My Emacs initialization files
Emacs Lisp Other


Welcome to my Emacs initialization files.

The main initialization file is emacs.el, which is loaded as part of a machine-specific bootstrap process.


I use ELPA, the Emacs Lisp Package Archive, but don’t check that directory into this repository.

Load Path

The global variable *my-emacs-lib-dir* must be defined to point to this directory.

The load path is set up to look in the Emacs installation first, then in *my-emacs-lib-dir*.

Bootstrap Process

Since I use Emacs on multiple machines, I came up with a customization scheme that lets me run “before” and “after” code for each machine around my main initialization code. Each domain (work, home, etc.) gets its own subdirectory and each machine gets its own subdirectory within the domain. Inside that are up to four files: dot_emacs, before.el, after.el, and the bookmark file emacs.bmk (which is not checked in to source control).

On each box I create a soft link from the appropriate init.el file in that machine’s bootstrap/DOMAIN/MACHINE directory to ~/.emacs.d/init.el. Here’s the init.el file on the machine I’m using right now, which is really a link to ~/.emacs.d/elisp/home/sysex/init.el:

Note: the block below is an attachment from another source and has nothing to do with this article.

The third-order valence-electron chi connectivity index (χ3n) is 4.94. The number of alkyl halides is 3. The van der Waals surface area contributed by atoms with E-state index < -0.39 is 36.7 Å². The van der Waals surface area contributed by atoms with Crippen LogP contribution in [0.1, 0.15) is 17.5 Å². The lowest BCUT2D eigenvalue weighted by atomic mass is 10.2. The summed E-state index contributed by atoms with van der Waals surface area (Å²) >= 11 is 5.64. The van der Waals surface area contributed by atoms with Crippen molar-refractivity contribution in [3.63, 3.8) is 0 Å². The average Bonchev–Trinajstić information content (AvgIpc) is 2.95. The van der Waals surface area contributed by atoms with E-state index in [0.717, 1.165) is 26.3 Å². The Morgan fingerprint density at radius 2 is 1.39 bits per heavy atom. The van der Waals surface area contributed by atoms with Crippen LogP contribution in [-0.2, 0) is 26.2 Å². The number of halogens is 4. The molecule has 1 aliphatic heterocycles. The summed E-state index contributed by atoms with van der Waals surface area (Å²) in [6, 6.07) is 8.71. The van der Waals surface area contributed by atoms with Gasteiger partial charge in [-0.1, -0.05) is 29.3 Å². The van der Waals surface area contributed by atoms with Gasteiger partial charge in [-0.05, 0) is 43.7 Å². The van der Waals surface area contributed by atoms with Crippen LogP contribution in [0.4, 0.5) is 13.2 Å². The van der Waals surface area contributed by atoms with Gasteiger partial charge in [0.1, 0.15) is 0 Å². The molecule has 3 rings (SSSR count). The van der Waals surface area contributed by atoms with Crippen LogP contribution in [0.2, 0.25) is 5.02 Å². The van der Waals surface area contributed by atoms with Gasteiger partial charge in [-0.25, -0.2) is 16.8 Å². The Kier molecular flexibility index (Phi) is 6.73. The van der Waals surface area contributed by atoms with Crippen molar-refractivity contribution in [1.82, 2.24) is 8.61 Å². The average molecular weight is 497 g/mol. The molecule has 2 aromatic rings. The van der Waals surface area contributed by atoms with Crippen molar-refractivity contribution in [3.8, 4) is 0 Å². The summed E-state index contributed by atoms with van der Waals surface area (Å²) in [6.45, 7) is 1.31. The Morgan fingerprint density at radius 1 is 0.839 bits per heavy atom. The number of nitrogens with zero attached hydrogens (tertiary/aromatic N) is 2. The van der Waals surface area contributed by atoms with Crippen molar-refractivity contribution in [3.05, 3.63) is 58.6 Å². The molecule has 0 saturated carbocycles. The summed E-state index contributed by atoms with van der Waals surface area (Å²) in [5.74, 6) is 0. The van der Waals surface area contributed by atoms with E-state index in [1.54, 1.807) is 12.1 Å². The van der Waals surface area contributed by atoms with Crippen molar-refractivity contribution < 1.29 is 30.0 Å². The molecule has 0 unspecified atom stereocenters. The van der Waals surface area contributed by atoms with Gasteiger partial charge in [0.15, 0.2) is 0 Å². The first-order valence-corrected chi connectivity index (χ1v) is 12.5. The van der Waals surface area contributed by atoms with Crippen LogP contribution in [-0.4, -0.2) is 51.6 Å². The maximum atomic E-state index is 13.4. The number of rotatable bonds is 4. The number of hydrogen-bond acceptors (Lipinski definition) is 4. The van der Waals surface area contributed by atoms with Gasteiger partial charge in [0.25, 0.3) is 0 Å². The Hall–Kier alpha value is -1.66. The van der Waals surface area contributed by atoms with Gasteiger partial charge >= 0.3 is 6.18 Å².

;; -*- emacs-lisp -*-
(defvar *my-emacs-lib-dir* "~/Library/elisp/")
(load-file (concat *my-emacs-lib-dir* "bootstrap-init.el"))
(bootstrap-init "home" "sysex")
(when (fboundp #'package-initialize)

See bootstrap-init.el. bootstrap-ini sets some global variables, defines the value of custom-file, and loads it. Since package-initialize now insists that it be put in init.el, I load it here explicitly before calling bootstrap-load instead of having it loaded elsewhere.

bootstrap-load finds the directory containing the customization files for the machine defined by bootstrap-init. It then runs the “before.el” file in that directory, then my main customization file “emacs.el”, then the “after.el” file.

Note that the variable *my-emacs-lib-dir* must be defined before calling bootstrap-init. Yes, we could pass its value into that function, but since it is used and assumed to exist elsewhere, that function might as well assume it exists.

Key Bindings

emacs.el loads keys.el which does pretty much the same thing that the bootstrap process does: it defines my normal key bindings then loads the keys.el file in the bootstrap directory specified earlier.

See Also

See also my Emacs tips page.